Mark Bennett thinks he knows. And not without reason, of course.
“Setting aside personal feelings to defend human beings in trouble.”
Setting them aside. Not muting them, compartmentalizing them, subordinating them; rather, isolating them because they do not matter.
Really. Perhaps this process includes yoga or TM. You know, the “tao” and all that.
The occasion for the lecture is the arrest of a Harris County Assistant District Attorney for Driving While Intoxicated, or whatever they call it down there in Texas. The arrestee is a friend of a former prosecutor turned criminal defense lawyer and blogger who worries that other members of the defense bar who are not former prosecutors – like Bennett – will gloat, that there’s a double standard at work, that a what-goes-around-comes-around mentality will prevail.
Bennett is very reassuring. Some lawyer, maybe not him, would give it his “all”, without caring one whit about whether the ADA is factually innocent or guilty as sin.
Then we hear from Indiana defense lawyer John Kindley.
Kindley and Bennett and Scott Greenfield have had an ongoing disagreement about just what it is that criminal defense lawyers “do”. I’ve weighed in on that debate obliquely: here and here, for example. And here.
Does this segue into The Question? Maybe. Bennett seems to think so.
(The Question is: how do you defend people you know are guilty?)
The quality of mercy is not strained, but the demand of justice is that wrongs be paid for. Can you rationally try to balance mercy and justice? Sure. Will people differ on where or how that balance can be achieved? Of course. Can you be perfectly merciful and perfectly just at the same time?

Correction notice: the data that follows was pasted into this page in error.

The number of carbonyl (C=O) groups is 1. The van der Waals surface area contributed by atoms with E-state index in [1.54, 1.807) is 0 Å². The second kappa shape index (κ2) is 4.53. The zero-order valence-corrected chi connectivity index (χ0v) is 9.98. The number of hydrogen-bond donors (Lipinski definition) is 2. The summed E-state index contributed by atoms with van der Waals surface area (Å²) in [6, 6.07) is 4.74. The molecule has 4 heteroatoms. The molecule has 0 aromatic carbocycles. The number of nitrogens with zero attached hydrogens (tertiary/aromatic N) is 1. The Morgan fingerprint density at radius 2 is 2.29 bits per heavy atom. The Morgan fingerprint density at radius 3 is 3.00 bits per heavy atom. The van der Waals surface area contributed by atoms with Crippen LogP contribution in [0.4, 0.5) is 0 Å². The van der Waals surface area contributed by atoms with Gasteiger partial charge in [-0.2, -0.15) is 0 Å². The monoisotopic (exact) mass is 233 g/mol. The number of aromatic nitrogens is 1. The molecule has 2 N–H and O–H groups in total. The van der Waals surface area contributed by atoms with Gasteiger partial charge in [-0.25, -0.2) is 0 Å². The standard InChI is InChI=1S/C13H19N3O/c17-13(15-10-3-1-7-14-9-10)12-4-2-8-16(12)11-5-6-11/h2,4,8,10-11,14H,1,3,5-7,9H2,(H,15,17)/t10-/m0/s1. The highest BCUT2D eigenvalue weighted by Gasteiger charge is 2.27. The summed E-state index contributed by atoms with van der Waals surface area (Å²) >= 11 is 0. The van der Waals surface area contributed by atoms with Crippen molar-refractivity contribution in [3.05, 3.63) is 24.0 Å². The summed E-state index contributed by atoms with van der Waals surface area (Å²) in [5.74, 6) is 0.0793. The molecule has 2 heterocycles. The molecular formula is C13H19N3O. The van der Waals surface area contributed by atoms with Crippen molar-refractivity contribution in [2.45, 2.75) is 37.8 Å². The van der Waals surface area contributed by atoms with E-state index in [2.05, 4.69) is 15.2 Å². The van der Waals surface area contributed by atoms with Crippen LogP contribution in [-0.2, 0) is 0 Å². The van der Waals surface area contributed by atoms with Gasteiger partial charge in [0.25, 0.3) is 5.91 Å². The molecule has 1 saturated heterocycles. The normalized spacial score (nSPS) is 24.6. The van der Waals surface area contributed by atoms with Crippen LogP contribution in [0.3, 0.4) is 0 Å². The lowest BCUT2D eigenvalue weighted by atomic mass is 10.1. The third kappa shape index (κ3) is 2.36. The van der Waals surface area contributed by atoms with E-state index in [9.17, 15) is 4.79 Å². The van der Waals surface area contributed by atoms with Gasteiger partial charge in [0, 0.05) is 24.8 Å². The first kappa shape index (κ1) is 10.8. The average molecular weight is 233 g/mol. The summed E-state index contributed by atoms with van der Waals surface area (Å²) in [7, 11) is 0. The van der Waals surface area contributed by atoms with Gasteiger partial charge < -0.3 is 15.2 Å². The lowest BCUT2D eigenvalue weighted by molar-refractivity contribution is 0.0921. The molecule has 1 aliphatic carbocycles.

No. Not in this life, anyway.
How simple, then. There is plenty of room to defend the “guilty” without “setting aside” one’s own sense of right and wrong, with due regard for one’s limitations in the system. It is completely unnecessary to go on from there and assert that “justice”, and for that matter “mercy” and “love” and a million other unseen but real things either do not exist or are meaningless and not part of “what we do”. But that’s what Bennett and Greenfield argue.
Why? They have reasons of their own, obviously. I suspect I may know some of them. The others probably don’t matter.
Why do I care, then?
Bennett and Greenfield are prominent blogging lawyers of the criminal defense variety. They maintain this bullshit – and it is bullshit, since even they don’t believe it – to the detriment of themselves, their clients, and other CDL’s and their clients. As I have noted before, they justify Judge Jacobs‘ and other judges’ and jurors’ views that CDL’s are irresponsible, wrongly hyper-partisan, self-interested and untrustworthy.
Put another way, and as I believe attorney Kindley has noted, they cede the moral high ground to prosecutors and judges in advance. And then – somewhat irrationally – they complain when prosecutors and courts commit injustices over the objections of CDL’s because they never seriously listen to CDL’s.
But they never seriously listen to CDL’s at least in part because of the dogmatic and frankly silly “philosophy”, if you want to even dignify it that much, espoused by Greenfield and Bennett: part libertarian, part reflexive contrarian, part evasion, part pretended nuance. Part “tao”, I guess. I mean, come on.
Both Bennett and Greenfield are very smart and knowledgeable lawyers, but their intellectual confusion is seriously harmful to them and others, in ways that may be difficult for them to discern.
Maybe they can glimpse it now, though. Read what that prosecutor wrote about his friend from the office with the DUI arrest. Read some of the rest of his blog. He wears his heart on his sleeve, without all the multi-layered, pretentious, pseudo-intellectual relativist claptrap. If he had gotten the same kind of honesty from you in return maybe he wouldn’t be worried that his friend wouldn’t be able to find a true friend among the defense bar.
You in particular, Mr. Bennett, should be ashamed that another lawyer even raised that as an issue. Are you? It’s not very flattering, professionally speaking.